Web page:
Global consumption of farming commodities is an important driver of water demand in regions of production. This is the case in Brazil, which has emerged as one of the main producers of globally traded farming commodities.
Traditional methods to assess environmental implications of this demand rely on international trade material flows at country resolution, but the authors argue for the need of finer scales that capture spatial heterogeneity in environmental variables in the regions of production, and that account for differential sourcing within the borders of a country of production.
To illustrate this, they obtain virtual water flows from Brazilian municipalities to countries of consumption, by allocating high-resolution water footprints of sugarcane and soy production to spatially explicit material trade flows. This approach results in differences of virtual water use estimations of over 20% when compared to approaches that disregard spatial heterogeneity in sourcing patterns, for three of the main consumers of the analysed crops. This discrepancy against methods using national resolution in trade flows is determined by national heterogeneity in water resources, and differential sourcing.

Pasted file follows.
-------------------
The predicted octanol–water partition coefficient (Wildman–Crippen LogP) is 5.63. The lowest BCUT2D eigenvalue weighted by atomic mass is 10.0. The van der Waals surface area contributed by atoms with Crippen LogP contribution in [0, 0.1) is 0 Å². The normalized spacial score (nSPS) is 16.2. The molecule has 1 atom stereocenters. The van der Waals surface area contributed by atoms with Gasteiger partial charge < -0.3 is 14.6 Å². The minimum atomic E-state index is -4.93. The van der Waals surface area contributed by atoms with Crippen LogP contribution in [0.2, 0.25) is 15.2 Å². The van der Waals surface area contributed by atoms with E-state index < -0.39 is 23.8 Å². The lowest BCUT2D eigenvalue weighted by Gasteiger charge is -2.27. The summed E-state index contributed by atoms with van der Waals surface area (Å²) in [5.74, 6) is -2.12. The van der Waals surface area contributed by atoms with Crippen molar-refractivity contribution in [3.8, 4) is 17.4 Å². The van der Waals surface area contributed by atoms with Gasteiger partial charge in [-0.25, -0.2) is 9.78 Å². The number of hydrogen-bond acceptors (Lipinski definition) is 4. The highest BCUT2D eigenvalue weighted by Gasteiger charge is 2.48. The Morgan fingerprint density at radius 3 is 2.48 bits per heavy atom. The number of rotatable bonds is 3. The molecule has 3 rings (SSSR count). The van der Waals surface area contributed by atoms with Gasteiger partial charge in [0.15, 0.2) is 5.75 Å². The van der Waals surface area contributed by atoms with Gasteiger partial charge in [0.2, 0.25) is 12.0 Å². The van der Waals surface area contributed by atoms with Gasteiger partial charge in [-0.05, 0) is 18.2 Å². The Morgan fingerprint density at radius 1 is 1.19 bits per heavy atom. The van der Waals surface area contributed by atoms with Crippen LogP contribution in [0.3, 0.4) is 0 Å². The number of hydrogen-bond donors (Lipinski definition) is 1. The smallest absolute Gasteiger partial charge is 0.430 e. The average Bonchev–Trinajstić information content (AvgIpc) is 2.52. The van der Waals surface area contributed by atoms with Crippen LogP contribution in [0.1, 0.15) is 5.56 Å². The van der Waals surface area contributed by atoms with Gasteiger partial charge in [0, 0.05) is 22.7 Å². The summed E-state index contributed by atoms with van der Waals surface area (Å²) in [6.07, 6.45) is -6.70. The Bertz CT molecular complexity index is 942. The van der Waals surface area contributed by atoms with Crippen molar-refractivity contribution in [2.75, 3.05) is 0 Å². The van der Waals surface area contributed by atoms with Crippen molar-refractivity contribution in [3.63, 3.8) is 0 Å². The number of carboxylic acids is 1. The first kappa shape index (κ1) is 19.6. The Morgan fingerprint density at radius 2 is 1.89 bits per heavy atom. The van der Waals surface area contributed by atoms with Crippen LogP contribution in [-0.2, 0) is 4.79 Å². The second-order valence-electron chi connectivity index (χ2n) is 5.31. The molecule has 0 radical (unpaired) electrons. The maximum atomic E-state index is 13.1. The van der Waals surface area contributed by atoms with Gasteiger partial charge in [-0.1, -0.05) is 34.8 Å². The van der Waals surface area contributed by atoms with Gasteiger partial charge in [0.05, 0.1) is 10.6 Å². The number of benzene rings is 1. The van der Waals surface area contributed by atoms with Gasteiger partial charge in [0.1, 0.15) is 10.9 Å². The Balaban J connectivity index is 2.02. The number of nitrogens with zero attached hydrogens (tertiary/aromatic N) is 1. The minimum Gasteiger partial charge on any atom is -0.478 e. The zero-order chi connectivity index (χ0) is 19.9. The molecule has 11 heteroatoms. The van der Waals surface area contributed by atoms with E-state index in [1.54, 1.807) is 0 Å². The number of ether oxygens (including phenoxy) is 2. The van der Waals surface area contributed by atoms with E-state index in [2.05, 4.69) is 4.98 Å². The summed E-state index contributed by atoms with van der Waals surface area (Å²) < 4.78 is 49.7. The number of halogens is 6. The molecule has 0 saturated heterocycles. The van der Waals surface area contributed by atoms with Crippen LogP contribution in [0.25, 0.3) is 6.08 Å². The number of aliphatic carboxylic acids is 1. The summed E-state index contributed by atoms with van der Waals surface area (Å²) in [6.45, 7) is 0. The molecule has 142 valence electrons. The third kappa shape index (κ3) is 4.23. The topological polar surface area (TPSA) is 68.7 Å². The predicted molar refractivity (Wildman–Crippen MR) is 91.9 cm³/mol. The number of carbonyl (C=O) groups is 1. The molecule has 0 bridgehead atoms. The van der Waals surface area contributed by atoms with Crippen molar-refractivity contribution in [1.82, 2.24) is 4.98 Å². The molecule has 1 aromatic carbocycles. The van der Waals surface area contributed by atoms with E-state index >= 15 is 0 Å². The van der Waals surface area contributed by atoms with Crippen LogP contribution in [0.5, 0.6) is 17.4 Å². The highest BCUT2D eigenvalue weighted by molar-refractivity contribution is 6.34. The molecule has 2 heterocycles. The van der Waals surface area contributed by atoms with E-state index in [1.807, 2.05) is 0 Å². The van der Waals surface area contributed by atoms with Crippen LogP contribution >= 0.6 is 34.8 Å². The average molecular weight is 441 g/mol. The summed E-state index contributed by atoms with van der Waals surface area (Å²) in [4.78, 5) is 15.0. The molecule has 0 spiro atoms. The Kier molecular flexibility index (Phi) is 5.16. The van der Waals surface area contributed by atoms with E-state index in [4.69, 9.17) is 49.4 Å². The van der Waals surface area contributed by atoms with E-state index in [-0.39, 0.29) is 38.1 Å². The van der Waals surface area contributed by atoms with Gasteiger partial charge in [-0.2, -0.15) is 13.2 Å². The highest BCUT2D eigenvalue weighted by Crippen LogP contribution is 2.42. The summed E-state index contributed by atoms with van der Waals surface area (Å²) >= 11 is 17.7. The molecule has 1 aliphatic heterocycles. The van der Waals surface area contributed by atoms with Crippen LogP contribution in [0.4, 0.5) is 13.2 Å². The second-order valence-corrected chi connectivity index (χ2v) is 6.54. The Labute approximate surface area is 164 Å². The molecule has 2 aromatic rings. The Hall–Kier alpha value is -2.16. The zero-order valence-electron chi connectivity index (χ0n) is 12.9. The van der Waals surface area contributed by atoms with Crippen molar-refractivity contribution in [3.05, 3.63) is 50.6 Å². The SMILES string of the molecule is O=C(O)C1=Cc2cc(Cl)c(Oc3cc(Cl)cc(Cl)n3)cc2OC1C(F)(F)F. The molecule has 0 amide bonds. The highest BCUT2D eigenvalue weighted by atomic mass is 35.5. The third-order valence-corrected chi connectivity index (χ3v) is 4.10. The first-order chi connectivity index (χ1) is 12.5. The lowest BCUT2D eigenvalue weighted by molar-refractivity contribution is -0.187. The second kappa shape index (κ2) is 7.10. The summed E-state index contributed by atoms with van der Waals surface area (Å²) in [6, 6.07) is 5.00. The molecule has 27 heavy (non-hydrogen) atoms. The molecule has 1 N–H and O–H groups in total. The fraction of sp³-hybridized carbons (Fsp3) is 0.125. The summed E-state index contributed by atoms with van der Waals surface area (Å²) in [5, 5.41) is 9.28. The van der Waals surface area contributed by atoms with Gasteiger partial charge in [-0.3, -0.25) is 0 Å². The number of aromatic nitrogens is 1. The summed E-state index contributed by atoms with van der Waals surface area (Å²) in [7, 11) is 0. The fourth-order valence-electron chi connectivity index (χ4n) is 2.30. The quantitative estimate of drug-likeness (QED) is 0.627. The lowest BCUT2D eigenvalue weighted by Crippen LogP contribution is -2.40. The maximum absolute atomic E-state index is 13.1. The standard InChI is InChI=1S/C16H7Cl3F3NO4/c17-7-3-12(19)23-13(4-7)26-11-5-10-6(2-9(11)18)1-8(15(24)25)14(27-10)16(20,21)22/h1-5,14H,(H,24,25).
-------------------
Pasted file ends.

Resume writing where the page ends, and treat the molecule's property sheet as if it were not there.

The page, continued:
To illustrate the practical implications of this approach, the study relates virtual water flows to water stress, identifying where global demand for water coincides with high levels of water stress. For instance, the virtual water flows for Brazilian sugarcane sourced by China were disproportionally less associated to areas with higher water stress when compared with those of the EU, due to EU’s much higher reliance on sugarcane from water-scarce areas in Northeast Brazil.
The findings indicate that the policy relevance of current assessments of virtual water flows that rely on trade data aggregated at the national level may be hampered, as they do not capture the spatial heterogeneity in water resources, water use and water management options.
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